top of page


Adaptation to climate change is a journey we must all take: our peoples, our economy, and our government. But like ‘evolve’ and ‘prosper’, ‘adapt’ has a different meaning depending on who you are. If we do this properly, adapting to climate change will improve our quality of life, supporting both the economy and the environment.


Adaptation is the process of adjustment to actual or expected climate and its effects. In human systems, adaptation seeks to moderate or avoid harm or exploit beneficial opportunities. In some natural systems, human intervention may facilitate adjustment to expected climate and its effects. 

If on the other hand we do this badly, or not engage it, many of our people will find things much harder, our economy will shrink, and we will be further out-competed by our international competitors and partners. 




Dogma has no place in adaptation processes, instead the solutions need to be jointly designed by communities and decision makers. Particularly those communities who are the most vulnerable to climate change but may have the weakest voice need to be heard and considered.

Together, we have the potential to remake our society for our children. For example, more people in healthier houses and environments means lower healthcare costs, (aka lower taxes), lower energy costs, increases in productivity and personal wealth, increases in employability, increases in cultural well-being. If done well the adaptation process is likely to result in increasing social justice and social equity. There is a lot to play for here, for government, business, and communities.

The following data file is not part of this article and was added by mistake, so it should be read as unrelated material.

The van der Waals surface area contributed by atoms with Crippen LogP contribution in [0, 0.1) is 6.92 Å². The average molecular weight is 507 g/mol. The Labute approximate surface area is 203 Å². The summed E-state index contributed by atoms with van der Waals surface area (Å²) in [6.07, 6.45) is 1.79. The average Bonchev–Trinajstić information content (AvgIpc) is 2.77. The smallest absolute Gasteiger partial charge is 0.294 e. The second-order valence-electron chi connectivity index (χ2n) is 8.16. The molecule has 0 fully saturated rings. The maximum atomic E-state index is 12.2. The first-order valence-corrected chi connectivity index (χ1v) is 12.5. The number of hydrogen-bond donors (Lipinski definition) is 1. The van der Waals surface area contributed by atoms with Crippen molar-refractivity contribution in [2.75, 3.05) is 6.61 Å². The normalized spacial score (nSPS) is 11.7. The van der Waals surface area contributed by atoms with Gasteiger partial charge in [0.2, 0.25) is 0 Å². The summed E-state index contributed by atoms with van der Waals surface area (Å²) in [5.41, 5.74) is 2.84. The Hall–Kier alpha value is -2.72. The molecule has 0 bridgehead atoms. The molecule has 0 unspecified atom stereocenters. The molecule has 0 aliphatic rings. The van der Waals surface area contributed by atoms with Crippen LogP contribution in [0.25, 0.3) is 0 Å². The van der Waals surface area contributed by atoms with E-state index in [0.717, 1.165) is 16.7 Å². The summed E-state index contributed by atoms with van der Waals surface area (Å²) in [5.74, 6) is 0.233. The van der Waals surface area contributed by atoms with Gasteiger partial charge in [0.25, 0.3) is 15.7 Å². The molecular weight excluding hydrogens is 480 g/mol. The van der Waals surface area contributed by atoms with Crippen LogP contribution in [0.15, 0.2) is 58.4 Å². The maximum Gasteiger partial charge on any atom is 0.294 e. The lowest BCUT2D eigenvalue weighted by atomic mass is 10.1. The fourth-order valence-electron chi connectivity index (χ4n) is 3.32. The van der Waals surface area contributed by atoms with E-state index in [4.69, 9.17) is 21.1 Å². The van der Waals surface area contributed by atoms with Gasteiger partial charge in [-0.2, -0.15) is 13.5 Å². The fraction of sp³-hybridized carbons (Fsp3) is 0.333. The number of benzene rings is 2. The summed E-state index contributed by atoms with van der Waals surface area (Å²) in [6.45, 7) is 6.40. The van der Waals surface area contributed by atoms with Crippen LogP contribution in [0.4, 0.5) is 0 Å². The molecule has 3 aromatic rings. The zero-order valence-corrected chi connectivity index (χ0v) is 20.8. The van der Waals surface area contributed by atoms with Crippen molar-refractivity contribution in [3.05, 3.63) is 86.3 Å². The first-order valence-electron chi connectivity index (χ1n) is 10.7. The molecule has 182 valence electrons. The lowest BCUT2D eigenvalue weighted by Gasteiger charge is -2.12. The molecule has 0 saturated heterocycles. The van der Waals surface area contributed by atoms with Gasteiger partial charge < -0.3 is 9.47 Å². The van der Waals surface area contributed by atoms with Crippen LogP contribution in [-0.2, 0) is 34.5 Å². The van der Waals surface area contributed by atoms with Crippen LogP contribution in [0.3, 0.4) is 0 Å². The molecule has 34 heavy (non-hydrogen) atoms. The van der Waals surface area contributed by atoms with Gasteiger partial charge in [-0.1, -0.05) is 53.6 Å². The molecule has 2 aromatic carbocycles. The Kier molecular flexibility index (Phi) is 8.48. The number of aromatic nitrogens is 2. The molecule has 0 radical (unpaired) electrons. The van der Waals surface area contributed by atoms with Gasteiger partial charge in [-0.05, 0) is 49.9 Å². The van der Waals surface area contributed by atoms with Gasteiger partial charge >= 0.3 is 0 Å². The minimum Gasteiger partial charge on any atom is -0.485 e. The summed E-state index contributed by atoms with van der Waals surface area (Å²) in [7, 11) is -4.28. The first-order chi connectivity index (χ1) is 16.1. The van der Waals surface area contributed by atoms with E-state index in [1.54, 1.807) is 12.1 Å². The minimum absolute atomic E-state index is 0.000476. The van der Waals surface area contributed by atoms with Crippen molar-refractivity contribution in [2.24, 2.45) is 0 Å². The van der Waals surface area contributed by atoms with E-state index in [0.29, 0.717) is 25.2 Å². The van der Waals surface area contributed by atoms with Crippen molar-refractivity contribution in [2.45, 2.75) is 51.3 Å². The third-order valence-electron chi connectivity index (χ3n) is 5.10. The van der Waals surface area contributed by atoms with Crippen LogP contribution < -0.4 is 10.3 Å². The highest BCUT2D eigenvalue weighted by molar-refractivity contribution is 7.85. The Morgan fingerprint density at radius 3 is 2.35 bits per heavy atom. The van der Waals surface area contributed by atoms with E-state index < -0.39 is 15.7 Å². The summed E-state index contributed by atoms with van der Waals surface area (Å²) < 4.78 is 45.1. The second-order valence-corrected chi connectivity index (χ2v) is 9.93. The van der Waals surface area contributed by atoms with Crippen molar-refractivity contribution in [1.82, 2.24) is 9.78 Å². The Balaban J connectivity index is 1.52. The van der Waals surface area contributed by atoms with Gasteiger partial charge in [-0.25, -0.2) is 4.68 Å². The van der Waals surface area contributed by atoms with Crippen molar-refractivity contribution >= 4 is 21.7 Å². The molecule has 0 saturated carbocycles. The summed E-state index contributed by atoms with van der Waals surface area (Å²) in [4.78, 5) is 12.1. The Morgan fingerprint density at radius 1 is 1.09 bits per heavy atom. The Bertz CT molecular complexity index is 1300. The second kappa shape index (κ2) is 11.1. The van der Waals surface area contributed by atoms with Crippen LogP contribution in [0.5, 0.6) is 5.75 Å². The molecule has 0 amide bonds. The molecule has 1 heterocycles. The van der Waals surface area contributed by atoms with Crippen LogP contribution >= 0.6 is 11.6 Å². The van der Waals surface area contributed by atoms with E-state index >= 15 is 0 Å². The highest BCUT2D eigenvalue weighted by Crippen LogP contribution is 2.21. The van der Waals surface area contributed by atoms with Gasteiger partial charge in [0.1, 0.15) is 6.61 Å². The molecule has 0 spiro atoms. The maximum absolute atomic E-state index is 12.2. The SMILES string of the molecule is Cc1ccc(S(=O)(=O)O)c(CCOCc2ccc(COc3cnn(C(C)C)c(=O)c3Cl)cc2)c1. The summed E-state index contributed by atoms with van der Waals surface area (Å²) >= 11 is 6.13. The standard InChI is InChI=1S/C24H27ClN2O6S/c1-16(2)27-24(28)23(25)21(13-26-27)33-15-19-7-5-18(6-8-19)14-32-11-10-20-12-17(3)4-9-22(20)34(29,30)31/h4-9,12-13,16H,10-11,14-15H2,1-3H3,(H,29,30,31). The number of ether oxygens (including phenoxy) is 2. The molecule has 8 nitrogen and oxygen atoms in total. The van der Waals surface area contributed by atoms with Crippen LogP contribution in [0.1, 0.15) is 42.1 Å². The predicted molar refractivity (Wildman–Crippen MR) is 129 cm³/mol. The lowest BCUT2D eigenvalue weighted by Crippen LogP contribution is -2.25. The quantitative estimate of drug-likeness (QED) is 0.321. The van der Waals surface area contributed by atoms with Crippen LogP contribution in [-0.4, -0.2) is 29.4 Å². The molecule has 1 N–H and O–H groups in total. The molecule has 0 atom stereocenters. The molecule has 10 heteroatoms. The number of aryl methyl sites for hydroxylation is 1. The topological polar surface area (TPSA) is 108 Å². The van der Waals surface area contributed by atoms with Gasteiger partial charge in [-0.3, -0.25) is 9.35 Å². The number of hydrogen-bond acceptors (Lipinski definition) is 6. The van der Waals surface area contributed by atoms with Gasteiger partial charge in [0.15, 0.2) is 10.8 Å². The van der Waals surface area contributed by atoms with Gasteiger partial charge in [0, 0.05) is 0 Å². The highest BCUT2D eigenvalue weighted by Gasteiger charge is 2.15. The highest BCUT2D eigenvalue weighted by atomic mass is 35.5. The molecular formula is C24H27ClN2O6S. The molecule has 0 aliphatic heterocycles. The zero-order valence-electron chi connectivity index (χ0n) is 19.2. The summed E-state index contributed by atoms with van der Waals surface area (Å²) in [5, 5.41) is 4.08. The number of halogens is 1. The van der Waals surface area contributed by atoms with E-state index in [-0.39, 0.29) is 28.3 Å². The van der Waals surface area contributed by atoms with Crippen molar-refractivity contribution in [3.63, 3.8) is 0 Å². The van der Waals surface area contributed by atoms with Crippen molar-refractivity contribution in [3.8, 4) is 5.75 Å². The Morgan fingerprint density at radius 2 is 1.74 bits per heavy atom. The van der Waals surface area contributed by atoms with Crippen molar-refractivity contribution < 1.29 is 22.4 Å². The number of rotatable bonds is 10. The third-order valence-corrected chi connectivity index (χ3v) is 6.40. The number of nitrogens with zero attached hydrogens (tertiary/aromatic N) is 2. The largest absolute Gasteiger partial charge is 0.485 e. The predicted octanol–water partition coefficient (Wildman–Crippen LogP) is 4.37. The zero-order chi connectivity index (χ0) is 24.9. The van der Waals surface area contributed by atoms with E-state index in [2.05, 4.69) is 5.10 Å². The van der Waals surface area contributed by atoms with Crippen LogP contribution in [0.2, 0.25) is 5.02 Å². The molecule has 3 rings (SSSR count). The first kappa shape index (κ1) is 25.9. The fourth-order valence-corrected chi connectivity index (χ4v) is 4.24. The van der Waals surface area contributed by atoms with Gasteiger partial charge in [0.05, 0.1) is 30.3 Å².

Communities and peoples write and own their own stories, and also form their own futures. Many communities formed at a time when climate change was not something that was seen as related to where we lived. Others have been started more recently however, regardless there is a strong human association to place and we must regard at risk communities with compassion and respect, they did not choose for climate change to happen: it is not the fault of the residents that they live where they do. In terms of climate threatened communities, it may be that life in those places will get harder, or possibly their children will not be able to live in some of those places. Current information indicates that it is only the last resort to move people, we are in transition and the path is not yet clear.


The first stage of thinking about the situation of a community is to assess what the risks and vulnerabilities actually are, and their timescale. It has been suggested that communities develop their own plans, and the role of local government is to negotiate with communities to knit their plans together to form a regionally coherent plan, see Figure below.


Figure: Communities and Local Government negotiate on the Community Built Adaptation Strategy to get an Agreed adaptation Strategy.

As an organization BOEE can talk to communities and local government to help facilitate outcomes acceptable to both.

bottom of page